The combat maneuvers that Milley and other U.S. commanders expected the Ukrainians to perform are difficult for U.S. soldiers who have had 14 months of training under their belts. In the case of Ukraine, the United States insisted that a motley collection of inexperienced recruits do this with two months of training. What the fuck did Milley and Austin think would happen?
U.S. and Ukrainian officials said they never expected that two months of training would transform these troops into a NATO-like force. Instead, the intention was to teach them to properly use their new Western tanks and fighting vehicles and “make them literate in the basics of firing and moving,” a U.S. seniormilitary official said.
This is nothing short of military malpractice on the part of the U.S. and Ukrainian commanders. They provided the recruits enough information to get them on the battlefield where they could be slaughtered.
I wish those U.S. advisors were forced to go to the front and try to execute the orders they were issuing so glibly to the Ukrainians. Here’s a prime example from Part 2:
U.S. military officials believed that Ukraine could have made a more significant advance by embracing greater use of ground reconnaissance units and reducing its reliance on imagery from drones, which weren’t able to detect buried mines, tripwires or booby traps.
Sure. Conduct recon while getting shelled with artillery, mortars and attacked by drones. Piece of cake.
The reporters continue to push the lie that Russia relied on human wave assaults:
Throughout the Zaporizhzhia region, the Russians had deployed new units, called “Storm Z,” with fighters recruited from prisons. The former inmates attacked in human waves called “meat assaults” and were used to preserve more-elite forces. Around Robotyne — the village the 47th was supposed to reach on the first day of the counteroffensive — they were mixed in with Russia’s 810th Guards Naval Infantry Brigade and other regular army formations.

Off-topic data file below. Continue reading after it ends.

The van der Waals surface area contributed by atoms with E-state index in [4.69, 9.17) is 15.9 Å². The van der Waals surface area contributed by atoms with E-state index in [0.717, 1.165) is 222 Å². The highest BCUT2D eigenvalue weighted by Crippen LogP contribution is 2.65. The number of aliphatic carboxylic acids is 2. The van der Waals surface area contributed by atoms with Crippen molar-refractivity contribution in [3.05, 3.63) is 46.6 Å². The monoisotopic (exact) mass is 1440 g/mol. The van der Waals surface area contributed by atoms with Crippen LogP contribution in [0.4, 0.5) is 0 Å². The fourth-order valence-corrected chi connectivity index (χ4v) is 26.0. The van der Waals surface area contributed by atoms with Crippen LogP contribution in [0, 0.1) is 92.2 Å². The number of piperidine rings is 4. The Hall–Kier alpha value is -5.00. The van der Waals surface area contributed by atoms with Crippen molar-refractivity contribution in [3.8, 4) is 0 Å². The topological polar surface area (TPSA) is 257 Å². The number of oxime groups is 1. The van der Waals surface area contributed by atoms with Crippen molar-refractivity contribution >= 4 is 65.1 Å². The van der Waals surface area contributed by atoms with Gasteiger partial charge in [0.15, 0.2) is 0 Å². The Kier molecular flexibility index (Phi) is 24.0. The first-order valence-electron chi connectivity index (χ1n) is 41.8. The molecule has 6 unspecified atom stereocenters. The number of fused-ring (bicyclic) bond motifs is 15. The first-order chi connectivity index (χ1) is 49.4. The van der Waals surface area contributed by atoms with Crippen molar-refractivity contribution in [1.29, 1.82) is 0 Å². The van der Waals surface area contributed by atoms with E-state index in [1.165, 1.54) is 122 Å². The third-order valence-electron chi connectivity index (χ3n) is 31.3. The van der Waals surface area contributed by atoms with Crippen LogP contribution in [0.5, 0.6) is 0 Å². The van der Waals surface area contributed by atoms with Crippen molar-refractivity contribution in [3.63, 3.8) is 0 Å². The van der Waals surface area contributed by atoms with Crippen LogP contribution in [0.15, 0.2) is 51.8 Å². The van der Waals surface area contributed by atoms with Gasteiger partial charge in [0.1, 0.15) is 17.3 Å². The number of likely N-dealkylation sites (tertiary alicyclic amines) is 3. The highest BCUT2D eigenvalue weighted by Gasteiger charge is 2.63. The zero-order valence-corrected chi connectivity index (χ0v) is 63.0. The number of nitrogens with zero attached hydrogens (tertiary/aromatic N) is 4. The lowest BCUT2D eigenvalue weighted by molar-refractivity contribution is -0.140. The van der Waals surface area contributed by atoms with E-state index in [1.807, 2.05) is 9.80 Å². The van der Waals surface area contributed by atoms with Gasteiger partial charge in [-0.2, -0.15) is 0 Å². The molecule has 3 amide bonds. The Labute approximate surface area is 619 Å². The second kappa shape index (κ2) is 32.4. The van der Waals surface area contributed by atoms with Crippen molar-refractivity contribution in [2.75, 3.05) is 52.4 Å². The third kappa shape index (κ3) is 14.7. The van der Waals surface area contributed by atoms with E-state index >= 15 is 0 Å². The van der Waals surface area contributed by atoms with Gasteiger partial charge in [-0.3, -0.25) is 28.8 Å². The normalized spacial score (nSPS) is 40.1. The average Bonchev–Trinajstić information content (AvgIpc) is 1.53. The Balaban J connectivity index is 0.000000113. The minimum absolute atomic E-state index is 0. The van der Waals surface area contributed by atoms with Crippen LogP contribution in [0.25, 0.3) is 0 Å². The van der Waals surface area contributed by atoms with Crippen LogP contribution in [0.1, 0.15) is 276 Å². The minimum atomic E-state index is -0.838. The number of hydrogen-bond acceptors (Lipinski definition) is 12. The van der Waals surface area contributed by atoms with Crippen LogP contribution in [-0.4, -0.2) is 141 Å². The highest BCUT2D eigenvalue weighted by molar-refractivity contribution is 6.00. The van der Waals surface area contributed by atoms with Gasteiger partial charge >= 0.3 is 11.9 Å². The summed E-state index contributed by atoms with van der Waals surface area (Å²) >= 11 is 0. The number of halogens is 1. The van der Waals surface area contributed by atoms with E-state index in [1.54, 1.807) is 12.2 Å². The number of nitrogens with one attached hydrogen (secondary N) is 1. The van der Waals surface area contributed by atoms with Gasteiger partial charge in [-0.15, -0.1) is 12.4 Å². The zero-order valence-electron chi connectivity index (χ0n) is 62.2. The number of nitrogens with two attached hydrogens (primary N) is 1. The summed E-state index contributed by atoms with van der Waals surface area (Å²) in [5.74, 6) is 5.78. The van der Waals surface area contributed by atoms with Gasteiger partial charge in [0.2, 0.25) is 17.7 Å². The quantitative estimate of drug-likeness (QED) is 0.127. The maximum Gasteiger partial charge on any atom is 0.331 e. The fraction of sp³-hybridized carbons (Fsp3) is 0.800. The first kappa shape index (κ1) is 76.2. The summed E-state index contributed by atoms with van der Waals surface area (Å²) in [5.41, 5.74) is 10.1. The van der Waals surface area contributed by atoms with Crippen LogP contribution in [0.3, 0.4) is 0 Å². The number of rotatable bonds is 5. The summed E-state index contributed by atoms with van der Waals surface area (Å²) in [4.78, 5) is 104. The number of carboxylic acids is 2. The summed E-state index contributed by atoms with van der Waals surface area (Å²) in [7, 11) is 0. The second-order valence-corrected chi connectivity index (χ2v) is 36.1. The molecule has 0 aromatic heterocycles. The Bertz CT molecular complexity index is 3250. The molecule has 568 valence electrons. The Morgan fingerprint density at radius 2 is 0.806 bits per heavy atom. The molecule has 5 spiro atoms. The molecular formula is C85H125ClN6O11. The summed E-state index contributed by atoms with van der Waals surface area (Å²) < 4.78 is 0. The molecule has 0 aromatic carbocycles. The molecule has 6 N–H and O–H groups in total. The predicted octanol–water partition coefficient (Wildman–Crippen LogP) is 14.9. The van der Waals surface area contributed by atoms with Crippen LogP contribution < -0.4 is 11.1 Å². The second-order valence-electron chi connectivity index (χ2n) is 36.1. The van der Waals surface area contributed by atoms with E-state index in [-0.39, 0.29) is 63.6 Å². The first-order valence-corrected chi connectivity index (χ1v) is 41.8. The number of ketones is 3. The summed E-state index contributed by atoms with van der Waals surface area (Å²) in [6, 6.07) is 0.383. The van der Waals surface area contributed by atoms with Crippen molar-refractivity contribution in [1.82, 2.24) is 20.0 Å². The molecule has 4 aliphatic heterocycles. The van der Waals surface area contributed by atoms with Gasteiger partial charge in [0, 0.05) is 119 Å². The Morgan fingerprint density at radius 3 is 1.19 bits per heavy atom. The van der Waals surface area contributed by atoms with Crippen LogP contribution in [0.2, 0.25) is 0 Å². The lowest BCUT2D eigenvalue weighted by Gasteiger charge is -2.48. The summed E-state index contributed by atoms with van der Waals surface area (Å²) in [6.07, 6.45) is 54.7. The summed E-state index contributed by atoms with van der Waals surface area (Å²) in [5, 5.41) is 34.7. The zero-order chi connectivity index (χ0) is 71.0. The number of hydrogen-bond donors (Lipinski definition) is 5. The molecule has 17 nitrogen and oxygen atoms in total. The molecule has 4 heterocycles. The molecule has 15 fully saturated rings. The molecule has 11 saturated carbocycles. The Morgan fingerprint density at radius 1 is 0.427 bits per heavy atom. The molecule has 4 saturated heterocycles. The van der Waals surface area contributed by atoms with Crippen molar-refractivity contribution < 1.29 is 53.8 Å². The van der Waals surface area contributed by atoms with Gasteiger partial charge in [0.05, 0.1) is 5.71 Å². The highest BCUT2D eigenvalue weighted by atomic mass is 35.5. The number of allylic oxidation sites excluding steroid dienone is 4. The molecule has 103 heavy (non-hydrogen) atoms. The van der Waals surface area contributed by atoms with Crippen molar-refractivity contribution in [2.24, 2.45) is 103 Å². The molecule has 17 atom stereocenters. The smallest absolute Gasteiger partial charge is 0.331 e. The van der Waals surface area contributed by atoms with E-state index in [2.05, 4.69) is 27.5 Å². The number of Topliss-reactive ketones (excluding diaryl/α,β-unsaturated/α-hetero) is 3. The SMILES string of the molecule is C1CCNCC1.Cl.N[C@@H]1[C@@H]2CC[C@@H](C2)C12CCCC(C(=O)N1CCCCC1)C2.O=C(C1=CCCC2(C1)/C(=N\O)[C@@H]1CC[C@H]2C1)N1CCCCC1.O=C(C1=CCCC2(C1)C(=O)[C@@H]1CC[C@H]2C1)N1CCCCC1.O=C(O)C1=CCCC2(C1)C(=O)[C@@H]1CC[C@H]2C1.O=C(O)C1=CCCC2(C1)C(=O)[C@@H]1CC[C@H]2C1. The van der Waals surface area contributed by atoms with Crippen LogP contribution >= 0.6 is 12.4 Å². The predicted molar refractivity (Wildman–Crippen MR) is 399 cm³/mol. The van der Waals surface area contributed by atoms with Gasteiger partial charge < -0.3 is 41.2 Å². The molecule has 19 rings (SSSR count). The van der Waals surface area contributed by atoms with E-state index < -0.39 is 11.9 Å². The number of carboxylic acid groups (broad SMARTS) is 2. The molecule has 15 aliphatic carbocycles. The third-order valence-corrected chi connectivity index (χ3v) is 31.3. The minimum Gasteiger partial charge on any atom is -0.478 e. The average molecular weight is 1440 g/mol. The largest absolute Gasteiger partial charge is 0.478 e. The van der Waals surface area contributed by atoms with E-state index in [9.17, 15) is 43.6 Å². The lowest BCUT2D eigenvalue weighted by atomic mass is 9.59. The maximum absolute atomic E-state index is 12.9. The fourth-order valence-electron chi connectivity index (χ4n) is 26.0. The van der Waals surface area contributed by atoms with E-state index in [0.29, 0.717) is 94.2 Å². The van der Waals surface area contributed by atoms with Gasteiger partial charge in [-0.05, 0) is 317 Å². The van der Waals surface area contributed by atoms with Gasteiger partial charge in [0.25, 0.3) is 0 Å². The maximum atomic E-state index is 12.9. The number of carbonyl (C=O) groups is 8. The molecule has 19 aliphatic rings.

Where are the graves? Where are the grieving relatives? Just because the “Storm Z” fighters were recently freed convicts did not mean that they had no families or concerned relatives. If so many were killed why was there no social media to corroborate such losses? We certainly see that type of info on the Ukrainian side.
Part 2 of this Washington Post report clearly shows that the Ukrainian leaders had a better grasp on reality than their American counterparts:
The Ukrainians were insistent that the West simply wasn’t giving them the air power and other weapons needed for a combined arms strategy to succeed. “You want us to to proceed with the counteroffensive, you want us to show the brilliant advances on the front line,” said Olha Stefanishyna, deputy prime minister for European and Euro-Atlantic integration of Ukraine. “But we do not have the fighter jets, meaning that you want us to throw our soldiers, you know, and accept the very fact that we cannot protect them.”
When allies said no, she said, “we heard … ‘We are fine that your soldiers will be dying without support from the sky.’”
In an August video conference, soon followed by an in-person meeting near the Poland-Ukraine border, U.S. military officials pressed their case. They said they understood the logic of preoccupying Russian forces at different points on the front, but argued that deep advances would not come unless the Ukrainians massed more forces at a single point to move quickly and decisively.
Zaluzhny, in response, laid out the challenges in stark terms: no air cover, more mines than expected, and a Russian force that was impressively dug in and moving its reserves around effectively to plug gaps.
After reading this report I now understand why Ukraine and the West routinely are disparaging the Russian forces as inept, poorly led and bereft of morale — I believe it is a Russian disinformation campaign. The Russians are spreading that information in order to mislead the Ukrainians and their NATO allies. It is being fed to the Western intelligence agencies and they are lapping it up without looking for corroborating information.
Sadly, this. report shows that Western military leaders have not learned a damn thing over the past six months. They repeat the false mantra that the war is a stalemate and continue to delude themselves that Russia is weak and vulnerable. How many more Ukrainians need to die before Washington and London wake up and realize that they have lost?